Tuesday, December 28, 2010

Water conservation in Zimbabwe

Peter Makwanya in News Day (Zimbabwe): …Besides the issue of our desperate attempt to control emissions or imagining controlling them, another scourge is looming and is coming fast. It is the issue of water. The African continent, especially in the North and southern Africa, the scarcity of water will send shock waves in the spines of inhabitants of these regions.

…The focus of this discussion is Africa especially southern Africa. It is also the continent with one of the best water managing country, Egypt. For centuries, Egypt has managed water resources using simple traditional methods, from the Shaduf to modern day irrigation methods.

…In light of the devastating effects of global warming, Zimbabwe and southern Africa can do much better by cooperating in managing shared river basins. The Zambezi River is shared by about six countries, namely Mozambique, Zambia, Zimbabwe, Namibia, Botswana and Angola. South Africa and Lesotho are currently engaged in the Lesotho High Water Project (LHWP). This appears to be a welcome form of cooperation needed in interstate water management.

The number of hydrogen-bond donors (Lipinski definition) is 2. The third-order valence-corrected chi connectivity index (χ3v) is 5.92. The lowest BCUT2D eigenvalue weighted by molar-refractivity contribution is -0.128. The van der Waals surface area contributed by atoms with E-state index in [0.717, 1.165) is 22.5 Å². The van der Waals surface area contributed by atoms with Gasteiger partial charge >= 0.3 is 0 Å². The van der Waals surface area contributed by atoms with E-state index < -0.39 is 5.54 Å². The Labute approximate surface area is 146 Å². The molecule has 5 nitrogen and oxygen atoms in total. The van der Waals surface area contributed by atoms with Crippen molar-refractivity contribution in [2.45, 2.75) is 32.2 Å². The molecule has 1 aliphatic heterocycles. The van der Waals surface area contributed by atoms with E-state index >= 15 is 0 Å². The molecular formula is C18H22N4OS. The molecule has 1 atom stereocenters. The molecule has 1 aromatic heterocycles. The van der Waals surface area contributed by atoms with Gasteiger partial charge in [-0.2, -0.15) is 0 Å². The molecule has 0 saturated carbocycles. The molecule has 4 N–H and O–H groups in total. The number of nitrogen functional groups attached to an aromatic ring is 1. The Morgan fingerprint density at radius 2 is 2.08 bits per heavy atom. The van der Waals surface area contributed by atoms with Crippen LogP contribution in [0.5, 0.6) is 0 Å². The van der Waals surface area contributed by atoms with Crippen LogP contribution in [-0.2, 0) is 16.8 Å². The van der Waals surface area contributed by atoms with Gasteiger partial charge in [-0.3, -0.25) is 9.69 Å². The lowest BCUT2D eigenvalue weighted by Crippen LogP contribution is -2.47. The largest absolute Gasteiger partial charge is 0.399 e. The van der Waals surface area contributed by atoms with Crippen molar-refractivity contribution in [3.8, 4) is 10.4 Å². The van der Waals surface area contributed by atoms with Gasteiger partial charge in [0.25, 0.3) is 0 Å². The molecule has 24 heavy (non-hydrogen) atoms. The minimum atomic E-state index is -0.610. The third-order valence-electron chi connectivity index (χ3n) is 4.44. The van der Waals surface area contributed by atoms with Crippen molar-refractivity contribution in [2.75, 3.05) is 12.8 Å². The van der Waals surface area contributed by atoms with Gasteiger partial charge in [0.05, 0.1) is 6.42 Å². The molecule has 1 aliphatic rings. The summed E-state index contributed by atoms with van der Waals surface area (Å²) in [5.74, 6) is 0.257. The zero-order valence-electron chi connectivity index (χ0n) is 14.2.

… Local small scale farmers need to construct small water collection and storage facilities that they would use to supplement their gardening and domestic requirements. Although this is happening in many parts of Zimbabwe, those who are not seriously engaged in small scale farming may think it’s not for them.

Rural communities need to be provided with subsidised plastic water storage tanks which they can use to harvest water from rooftops, store and treat it for future use. How many mega-litres are lost through run-off? In their gardens they need to improve on the capacity of their shallow wells so that they harness as much water as possible….

The Bubye River, Zimbabwe, from the A1 highway. Shot by Babakathy, Wikimedia Commons

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